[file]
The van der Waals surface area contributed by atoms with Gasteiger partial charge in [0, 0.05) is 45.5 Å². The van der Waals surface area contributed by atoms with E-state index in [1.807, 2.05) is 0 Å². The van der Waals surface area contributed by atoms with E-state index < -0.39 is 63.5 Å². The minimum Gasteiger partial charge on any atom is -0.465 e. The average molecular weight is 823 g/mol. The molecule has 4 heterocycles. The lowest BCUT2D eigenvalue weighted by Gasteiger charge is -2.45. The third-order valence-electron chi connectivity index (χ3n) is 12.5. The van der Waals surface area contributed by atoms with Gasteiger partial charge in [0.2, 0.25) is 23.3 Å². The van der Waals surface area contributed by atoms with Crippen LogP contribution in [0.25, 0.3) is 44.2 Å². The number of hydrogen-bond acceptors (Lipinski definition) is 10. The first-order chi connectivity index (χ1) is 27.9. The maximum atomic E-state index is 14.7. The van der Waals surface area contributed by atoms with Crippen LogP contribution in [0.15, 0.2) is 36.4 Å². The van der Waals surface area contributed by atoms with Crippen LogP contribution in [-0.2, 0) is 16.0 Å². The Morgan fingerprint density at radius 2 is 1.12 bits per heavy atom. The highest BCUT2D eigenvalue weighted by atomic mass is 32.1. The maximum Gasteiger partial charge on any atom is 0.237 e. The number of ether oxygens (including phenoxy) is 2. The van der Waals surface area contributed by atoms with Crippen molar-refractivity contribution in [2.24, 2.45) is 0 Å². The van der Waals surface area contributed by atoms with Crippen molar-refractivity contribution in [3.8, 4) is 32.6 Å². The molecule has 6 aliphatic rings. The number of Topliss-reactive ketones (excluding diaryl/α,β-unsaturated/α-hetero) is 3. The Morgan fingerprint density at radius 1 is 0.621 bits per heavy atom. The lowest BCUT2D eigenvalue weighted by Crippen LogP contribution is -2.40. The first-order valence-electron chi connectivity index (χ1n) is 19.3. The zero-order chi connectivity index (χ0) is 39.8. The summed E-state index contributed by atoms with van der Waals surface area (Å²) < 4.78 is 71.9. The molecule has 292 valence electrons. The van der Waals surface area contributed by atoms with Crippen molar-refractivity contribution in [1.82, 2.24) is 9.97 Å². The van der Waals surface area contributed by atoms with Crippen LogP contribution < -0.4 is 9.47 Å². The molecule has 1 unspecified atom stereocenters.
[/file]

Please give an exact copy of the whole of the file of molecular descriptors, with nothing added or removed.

The van der Waals surface area contributed by atoms with Gasteiger partial charge in [0, 0.05) is 45.5 Å². The van der Waals surface area contributed by atoms with E-state index in [1.807, 2.05) is 0 Å². The van der Waals surface area contributed by atoms with E-state index < -0.39 is 63.5 Å². The minimum Gasteiger partial charge on any atom is -0.465 e. The average molecular weight is 823 g/mol. The molecule has 4 heterocycles. The lowest BCUT2D eigenvalue weighted by Gasteiger charge is -2.45. The third-order valence-electron chi connectivity index (χ3n) is 12.5. The van der Waals surface area contributed by atoms with Gasteiger partial charge in [0.2, 0.25) is 23.3 Å². The van der Waals surface area contributed by atoms with Crippen LogP contribution in [0.25, 0.3) is 44.2 Å². The number of hydrogen-bond acceptors (Lipinski definition) is 10. The first-order chi connectivity index (χ1) is 27.9. The maximum atomic E-state index is 14.7. The van der Waals surface area contributed by atoms with Crippen LogP contribution in [0.15, 0.2) is 36.4 Å². The van der Waals surface area contributed by atoms with Crippen LogP contribution in [-0.2, 0) is 16.0 Å². The Morgan fingerprint density at radius 2 is 1.12 bits per heavy atom. The highest BCUT2D eigenvalue weighted by atomic mass is 32.1. The maximum Gasteiger partial charge on any atom is 0.237 e. The number of ether oxygens (including phenoxy) is 2. The van der Waals surface area contributed by atoms with Crippen molar-refractivity contribution in [2.24, 2.45) is 0 Å². The van der Waals surface area contributed by atoms with Crippen molar-refractivity contribution in [3.8, 4) is 32.6 Å². The molecule has 6 aliphatic rings. The number of Topliss-reactive ketones (excluding diaryl/α,β-unsaturated/α-hetero) is 3. The Morgan fingerprint density at radius 1 is 0.621 bits per heavy atom. The lowest BCUT2D eigenvalue weighted by Crippen LogP contribution is -2.40. The first-order valence-electron chi connectivity index (χ1n) is 19.3. The zero-order chi connectivity index (χ0) is 39.8. The summed E-state index contributed by atoms with van der Waals surface area (Å²) < 4.78 is 71.9. The molecule has 292 valence electrons. The van der Waals surface area contributed by atoms with Crippen molar-refractivity contribution in [1.82, 2.24) is 9.97 Å². The van der Waals surface area contributed by atoms with Crippen LogP contribution < -0.4 is 9.47 Å². The molecule has 1 unspecified atom stereocenters.